Wednesday, June 30, 2010

Commission Notes Cooperative Programs

In its third release of the Regional Report Card, the Roanoke Valley-Alleghany Regional Commission cites 117 cooperative programs or projects involving the localities it serves.

“The communities within this region [counties of Alleghany, Botetourt, Craig, Franklin and Roanoke; the cities of Covington, Roanoke and Salem; the towns of Clifton Forge, Rocky Mount, and Vinton; and neighboring localities] have a history of collaborating on issues of mutual concern,” notes Wayne Strickland, executive director of the Regional Commission. “It is important to recognize the positive work that localities have accomplished collaboratively and to encourage localities in the region to continue to seek collaborative solutions to issues that affect us all.”

From environmental and social services to education and economic development, the Regional Report Card highlights numerous initiatives being undertaken by two or more localities.

Most of the programs involve more than two local governments, however. For example, the Court-Community Corrections Program involves 18 local governments in western Virginia. Since the original Regional Report Card was completed in 2002, localities in the region have engaged in additional cooperative activities.

Some of the highlights from the list of new or expanded activities include:
  • Roanoke Valley-Alleghany Regional Comprehensive Economic Development Strategy Process· Roanoke Valley-Alleghany Regional Advisory Council on Homelessness.
  • US 220 Water Line Extension Project.
  • Roanoke Valley and Alleghany Highlands Entrepreneur Express Workshop Initiatives.
  • Franklin County Joining the Western Virginia Water Authority.
The Roanoke Valley-Alleghany Regional Commission is one of 21 planning districts in Virginia. The Commission’s board is composed predominantly of local elected officials and is the only regional forum where these officials get together monthly to discuss and act on issues affecting the region.

Saturday, June 26, 2010

Mason To Join Justice Department in July

Roanoke City Councilwoman Gwen Mason, who recently resigned as director of the Clean Valley Council after only a few months on the job, will be the community outreach coordinator for the U.S. Department of Justice in Roanoke.

There had been a question about what she would do in what she would only describe as "a job with the federal government," while a background check was being performed. A source with first-hand knowledge of the situation confirmed the appointment today, saying Mason would start July 5.

Thursday, June 24, 2010

Prime Photonics Consolidates With Subsidiary

Prime Photonics of Blacksburg has merged with its subsidiary Prime Research. The surviving business is named Prime Photonics, LC.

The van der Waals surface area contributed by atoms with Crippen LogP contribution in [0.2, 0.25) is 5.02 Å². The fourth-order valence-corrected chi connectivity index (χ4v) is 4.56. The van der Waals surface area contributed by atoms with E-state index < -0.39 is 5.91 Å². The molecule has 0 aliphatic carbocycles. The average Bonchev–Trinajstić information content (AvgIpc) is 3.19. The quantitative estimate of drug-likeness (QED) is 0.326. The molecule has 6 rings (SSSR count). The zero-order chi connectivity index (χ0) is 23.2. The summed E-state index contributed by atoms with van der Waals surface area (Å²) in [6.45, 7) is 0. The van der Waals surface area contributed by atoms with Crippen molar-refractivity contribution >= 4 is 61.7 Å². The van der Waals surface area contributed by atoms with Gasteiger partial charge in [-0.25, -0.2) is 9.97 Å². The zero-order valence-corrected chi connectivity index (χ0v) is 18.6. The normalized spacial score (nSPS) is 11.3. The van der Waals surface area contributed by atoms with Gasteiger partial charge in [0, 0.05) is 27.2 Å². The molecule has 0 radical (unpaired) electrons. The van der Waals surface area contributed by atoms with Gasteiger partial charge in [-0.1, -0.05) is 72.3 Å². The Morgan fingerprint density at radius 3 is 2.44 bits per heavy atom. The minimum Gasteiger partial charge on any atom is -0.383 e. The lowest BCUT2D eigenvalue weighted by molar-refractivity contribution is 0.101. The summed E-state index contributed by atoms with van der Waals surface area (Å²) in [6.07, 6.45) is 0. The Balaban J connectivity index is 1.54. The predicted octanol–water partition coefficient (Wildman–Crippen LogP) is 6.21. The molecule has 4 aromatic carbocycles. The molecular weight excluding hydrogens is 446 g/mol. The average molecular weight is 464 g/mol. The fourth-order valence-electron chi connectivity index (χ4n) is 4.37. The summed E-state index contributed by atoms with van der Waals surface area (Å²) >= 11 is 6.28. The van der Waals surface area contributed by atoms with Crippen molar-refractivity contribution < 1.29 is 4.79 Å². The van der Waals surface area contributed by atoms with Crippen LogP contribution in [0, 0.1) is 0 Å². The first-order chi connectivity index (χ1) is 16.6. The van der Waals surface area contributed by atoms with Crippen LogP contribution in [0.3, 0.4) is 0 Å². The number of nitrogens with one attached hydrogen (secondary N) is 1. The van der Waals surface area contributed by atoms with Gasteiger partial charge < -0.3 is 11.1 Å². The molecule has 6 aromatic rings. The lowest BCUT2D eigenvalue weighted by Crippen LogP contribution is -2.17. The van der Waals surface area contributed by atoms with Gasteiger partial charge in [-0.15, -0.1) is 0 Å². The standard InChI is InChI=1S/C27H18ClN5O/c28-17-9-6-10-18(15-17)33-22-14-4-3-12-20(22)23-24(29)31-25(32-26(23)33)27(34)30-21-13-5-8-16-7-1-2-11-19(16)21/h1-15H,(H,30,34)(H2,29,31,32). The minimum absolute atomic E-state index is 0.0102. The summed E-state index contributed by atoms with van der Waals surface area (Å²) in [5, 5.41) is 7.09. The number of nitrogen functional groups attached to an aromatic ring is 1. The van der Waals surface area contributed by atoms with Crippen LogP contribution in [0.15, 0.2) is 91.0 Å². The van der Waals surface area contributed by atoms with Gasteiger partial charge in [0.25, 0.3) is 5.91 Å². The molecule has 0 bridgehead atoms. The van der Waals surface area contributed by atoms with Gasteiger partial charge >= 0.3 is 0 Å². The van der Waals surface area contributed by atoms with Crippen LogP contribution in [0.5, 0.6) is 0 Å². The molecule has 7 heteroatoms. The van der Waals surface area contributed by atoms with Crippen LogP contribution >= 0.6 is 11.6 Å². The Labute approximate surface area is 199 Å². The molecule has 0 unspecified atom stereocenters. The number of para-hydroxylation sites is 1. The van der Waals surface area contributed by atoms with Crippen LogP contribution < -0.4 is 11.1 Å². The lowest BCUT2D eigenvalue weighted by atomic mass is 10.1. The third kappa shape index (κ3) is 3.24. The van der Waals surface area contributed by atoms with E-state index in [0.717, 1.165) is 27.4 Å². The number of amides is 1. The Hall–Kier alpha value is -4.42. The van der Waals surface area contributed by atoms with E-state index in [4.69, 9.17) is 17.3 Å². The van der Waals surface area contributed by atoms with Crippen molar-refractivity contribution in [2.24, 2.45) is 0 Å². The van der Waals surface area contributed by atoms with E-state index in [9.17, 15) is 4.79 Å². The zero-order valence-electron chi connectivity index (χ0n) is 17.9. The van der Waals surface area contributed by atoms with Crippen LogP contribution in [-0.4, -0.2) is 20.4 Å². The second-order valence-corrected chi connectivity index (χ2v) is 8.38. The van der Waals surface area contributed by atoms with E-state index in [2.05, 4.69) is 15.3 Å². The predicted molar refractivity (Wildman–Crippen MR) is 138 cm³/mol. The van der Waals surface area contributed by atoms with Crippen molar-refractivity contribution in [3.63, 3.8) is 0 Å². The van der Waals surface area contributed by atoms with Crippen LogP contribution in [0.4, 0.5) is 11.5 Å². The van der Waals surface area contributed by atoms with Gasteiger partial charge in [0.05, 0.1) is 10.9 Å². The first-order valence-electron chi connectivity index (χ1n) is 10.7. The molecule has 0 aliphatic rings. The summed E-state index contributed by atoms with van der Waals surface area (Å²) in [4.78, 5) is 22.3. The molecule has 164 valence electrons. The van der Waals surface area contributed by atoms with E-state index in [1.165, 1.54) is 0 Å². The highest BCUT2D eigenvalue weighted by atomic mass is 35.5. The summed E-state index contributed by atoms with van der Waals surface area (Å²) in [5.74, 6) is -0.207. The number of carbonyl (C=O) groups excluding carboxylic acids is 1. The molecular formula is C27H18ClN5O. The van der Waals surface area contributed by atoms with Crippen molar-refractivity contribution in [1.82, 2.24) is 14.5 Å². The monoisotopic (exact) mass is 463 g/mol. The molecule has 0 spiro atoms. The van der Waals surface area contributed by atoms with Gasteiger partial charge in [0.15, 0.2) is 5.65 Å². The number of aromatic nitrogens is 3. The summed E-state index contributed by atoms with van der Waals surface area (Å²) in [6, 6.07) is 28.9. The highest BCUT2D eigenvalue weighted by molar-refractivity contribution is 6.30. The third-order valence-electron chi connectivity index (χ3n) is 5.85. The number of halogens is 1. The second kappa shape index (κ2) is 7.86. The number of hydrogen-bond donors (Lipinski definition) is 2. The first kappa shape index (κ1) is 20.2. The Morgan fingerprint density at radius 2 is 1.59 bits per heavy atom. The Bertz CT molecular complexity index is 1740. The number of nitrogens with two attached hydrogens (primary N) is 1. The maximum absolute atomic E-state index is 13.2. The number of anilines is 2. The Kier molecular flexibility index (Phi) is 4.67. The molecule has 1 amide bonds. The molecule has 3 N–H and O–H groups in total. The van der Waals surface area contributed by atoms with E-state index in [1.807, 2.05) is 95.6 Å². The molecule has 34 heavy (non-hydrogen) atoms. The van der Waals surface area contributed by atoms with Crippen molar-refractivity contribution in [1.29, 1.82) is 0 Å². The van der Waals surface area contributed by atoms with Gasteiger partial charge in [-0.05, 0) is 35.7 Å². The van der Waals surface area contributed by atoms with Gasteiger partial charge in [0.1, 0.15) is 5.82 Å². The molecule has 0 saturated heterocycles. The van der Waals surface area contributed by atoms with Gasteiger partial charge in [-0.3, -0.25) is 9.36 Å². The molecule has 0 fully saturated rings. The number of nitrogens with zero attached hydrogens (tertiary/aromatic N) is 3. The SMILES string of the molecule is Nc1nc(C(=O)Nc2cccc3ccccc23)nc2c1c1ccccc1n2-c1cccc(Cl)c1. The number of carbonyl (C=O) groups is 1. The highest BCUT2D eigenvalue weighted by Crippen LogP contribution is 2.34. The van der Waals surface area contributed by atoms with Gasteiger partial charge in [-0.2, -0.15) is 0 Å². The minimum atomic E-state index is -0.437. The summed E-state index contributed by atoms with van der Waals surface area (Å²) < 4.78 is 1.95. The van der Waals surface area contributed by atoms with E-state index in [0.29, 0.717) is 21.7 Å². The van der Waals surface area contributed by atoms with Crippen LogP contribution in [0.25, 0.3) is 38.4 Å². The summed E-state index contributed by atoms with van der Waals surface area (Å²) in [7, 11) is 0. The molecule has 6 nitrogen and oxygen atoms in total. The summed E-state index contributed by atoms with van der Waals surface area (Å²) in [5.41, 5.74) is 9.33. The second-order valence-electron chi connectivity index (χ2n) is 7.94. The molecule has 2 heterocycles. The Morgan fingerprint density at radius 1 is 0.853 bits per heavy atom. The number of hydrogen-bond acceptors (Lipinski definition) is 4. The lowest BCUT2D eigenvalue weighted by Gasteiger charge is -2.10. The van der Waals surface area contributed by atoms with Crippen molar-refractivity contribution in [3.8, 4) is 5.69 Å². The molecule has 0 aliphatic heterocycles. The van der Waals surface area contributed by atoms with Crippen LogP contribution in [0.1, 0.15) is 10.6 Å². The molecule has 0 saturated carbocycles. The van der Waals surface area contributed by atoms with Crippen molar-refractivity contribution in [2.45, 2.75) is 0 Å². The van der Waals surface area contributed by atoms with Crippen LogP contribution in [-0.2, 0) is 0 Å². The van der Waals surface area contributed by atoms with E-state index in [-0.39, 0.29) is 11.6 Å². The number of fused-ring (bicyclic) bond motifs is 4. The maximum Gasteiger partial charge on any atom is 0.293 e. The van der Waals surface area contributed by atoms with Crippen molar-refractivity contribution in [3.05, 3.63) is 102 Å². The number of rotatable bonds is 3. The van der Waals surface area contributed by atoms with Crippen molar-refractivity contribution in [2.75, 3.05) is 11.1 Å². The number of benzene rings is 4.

“The consolidation will not impact our current Prime Research projects, and other than a name change we expect the transition will be largely transparent to our customers,” says CEO Steve Poland. The single company structure will significantly benefit our current product development efforts and better positions Prime for investment into ongoing and future commercialization activities.”

Prime Photonics was founded in 1999 by researchers from the Virginia Tech Center for Photonics Technology. Prime has a Federal‐sponsored R&D customer base that includes the Army, Air Force, Navy, NASA, DOE, NSF and DARPA. Prime tec hnology areas include fiber optic sensors, wireless sensors, energy harvesting and metamaterials with an emphasis on extreme environment sensor applications.

Prime reinvigorated its product development and commercialization activities in 2009 with the hiring of a new CEO, significant changes to the Board of Managers and a renewed emphasis on transitioning Prime technologies to the marketplace.

CVC Names Executive Director

Cristina Siegel (right) will only have to move her office one floor up and a few doors down since being named executive director of the Clean Valley Council this week. Siegel, who has been the house manager at the Jefferson Center, which houses the CVC, replaces Gwen Mason, former Roanoke City Councilwoman who has taken a federal government job.

Mason has been hired by the Department of Justice and Siegel has already begun work at the CVC. Siegel is a biologist who has been a visiting assistant professor at Hollins University and is a master's and PhD graduate of Virginia Tech. She did her undergraduate work at Cal Tech. She has worked for the U. S. Forest Service in sustainable management practices.

Mason was in the job only a few months after replacing Ann Masters, who died in December after being director for many years.

Siegel says she is "truly thrilled to be stepping into this position of leadership of this beloved organization. I know that Anne Masters was a much beloved and passionate leader for this organization and I hope to honor her legacy by nurturing and growing CVC into the leading environmental organization that she established."

Roanoke Law Firm Wins Huge Environmental Settlement

Scott Sexton of GLRM (top) and Matthew Broughton.^

Roanoke law firm Gentry Locke Rakes & Moore, representing three Virginia coal owners, has secured a $75 million settlement from Consol Energy Inc. of Canonsburg, Penn., and its subsidiaries. The award results from the energy consortium’s decision to secretly dump billions of gallons of contaminated water into several mines in Western Virginia for over a decade.